The pol­i­cy con­cerns assert­ed by the Fifth and Tenth Cir­cuits dras­ti­cal­ly under­es­ti­mate the apti­tude of the bank­rupt­cy courts to exer­cise dis­cre­tion in the inclu­sion of a third-par­ty dis­charge in a reor­ga­ni­za­tion plan. The Code restricts the bank­rupt­cy court’s dis­cre­tion to those cours­es of action which are “nec­es­sary or appro­pri­ate” in any giv­en cir­cum­stance, and so bank­rupt­cy courts are already required by the Code to eval­u­ate whether a third-par­ty dis­charge meets this cri­te­ria.45 Sev­er­al cir­cuits have explic­it­ly deter­mined that such a dis­charge is unac­cept­able where the lia­bil­i­ty to be dis­charged arose as a result of “will­ful mis­con­duct.”46 Addi­tion­al­ly, the Sixth Cir­cuit has devel­oped a mul­ti-fac­tor test for deter­min­ing whether a third-par­ty dis­charge is appro­pri­ate, and this test (or some ver­sion of it) has been adopt­ed by sev­er­al cir­cuits.47 Courts are already comb­ing through the facts in each rel­e­vant case to deter­mine whether the use of a third-par­ty dis­charge is appro­pri­ate and are com­plete­ly capa­ble of ascer­tain­ing whether some third-par­ty is attempt­ing to take advan­tage of the bank­rupt­cy process. For exam­ple, should a bank­rupt­cy court find that some third-par­ty is exploit­ing the bank­rupt­cy process sole­ly to insu­late itself from lia­bil­i­ty, the court may refuse to allow the dis­charge and point to prece­den­tial lan­guage in the Code as jus­ti­fi­ca­tion.48 The Code already pro­hibits the con­fir­ma­tion of reor­ga­ni­za­tion plans that have the prin­ci­pal pur­pose of avoid­ing tax lia­bil­i­ty, and so courts may be jus­ti­fied in find­ing that Con­gress nev­er intend­ed to allow sophis­ti­cat­ed par­ties to employ games­man­ship to use the bank­rupt­cy process sole­ly as a lia­bil­i­ty shield.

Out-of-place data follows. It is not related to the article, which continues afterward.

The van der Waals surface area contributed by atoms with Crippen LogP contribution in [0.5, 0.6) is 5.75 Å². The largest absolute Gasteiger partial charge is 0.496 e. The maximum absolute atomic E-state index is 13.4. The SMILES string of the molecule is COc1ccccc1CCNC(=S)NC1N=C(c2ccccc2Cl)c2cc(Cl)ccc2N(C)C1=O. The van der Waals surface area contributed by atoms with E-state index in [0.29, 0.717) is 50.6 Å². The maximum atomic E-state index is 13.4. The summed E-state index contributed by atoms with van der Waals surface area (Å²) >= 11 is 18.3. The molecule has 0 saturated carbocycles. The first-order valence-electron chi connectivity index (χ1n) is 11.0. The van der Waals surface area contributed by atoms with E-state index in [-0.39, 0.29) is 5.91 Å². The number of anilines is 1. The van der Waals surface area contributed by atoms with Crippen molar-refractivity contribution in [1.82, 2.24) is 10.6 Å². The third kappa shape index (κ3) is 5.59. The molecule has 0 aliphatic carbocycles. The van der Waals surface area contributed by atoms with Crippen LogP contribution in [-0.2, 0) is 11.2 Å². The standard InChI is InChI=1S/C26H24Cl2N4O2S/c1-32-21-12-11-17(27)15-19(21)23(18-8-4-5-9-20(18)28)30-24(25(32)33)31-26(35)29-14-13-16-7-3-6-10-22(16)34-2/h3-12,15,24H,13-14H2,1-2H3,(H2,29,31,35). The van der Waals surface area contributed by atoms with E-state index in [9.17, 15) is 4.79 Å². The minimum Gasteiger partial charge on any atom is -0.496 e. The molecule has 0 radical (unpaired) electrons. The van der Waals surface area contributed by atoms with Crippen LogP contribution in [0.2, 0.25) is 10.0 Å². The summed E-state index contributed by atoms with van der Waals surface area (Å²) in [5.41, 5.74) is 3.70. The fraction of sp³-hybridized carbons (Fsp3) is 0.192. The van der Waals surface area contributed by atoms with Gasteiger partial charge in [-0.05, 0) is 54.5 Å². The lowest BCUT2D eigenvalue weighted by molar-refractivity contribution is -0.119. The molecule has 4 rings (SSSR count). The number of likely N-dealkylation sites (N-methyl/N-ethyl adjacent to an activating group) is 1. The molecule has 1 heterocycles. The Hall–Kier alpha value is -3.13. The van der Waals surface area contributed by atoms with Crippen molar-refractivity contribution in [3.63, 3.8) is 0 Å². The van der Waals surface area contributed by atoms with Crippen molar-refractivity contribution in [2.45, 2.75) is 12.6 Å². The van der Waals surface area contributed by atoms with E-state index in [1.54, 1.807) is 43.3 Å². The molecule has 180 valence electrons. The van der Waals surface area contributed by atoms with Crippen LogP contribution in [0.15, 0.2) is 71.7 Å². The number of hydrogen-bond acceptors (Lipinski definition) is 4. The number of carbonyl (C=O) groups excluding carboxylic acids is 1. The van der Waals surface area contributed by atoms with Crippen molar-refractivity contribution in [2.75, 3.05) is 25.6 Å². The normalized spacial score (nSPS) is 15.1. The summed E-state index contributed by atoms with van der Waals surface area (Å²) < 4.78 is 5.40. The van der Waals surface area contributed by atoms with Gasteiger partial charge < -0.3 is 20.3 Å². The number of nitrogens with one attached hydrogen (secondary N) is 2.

There­fore, because the Code does not pro­hib­it the use of a third-par­ty dis­charge, and because the bank­rupt­cy courts are qual­i­fied to exer­cise dis­cre­tion con­cern­ing whether a dis­charge would be nec­es­sary or appro­pri­ate in any giv­en sit­u­a­tion, third-par­ty dis­charges should be per­mit­ted.

Notes:

1. Chelsea Ire­land is a 3L at New York Uni­ver­si­ty School of Law. This piece is a com­men­tary on the 2017 Prob­lem at the Duber­stein Moot Court Com­pe­ti­tion held in Queens, New York at St. John’s Uni­ver­si­ty School of Law. There were two issues pre­sent­ed in the Duber­stein Prob­lem. This piece is restrict­ed to the issue con­cern­ing whether bank­rupt­cy courts have the author­i­ty to dis­charge the lia­bil­i­ty of a non-debtor to a non-con­sent­ing cred­i­tor. The views expressed in this arti­cle do not nec­es­sar­i­ly rep­re­sent the views of the author on this point of law. Rather, this arti­cle is a dis­til­la­tion of one side of an argu­ment assigned to the team that the author rep­re­sent­ed in the com­pe­ti­tion.
2. See Mid­lan­tic Nat’l Bank v. N.J. Dept. of Envtl. Prot., 474 U.S. 494, 508 (1986) (“the over­rid­ing pur­pose of bank­rupt­cy liq­ui­da­tion [is] the expe­di­tious reduc­tion of the debtor’s prop­er­ty to mon­ey, for equi­table dis­tri­b­u­tion to cred­i­tors”).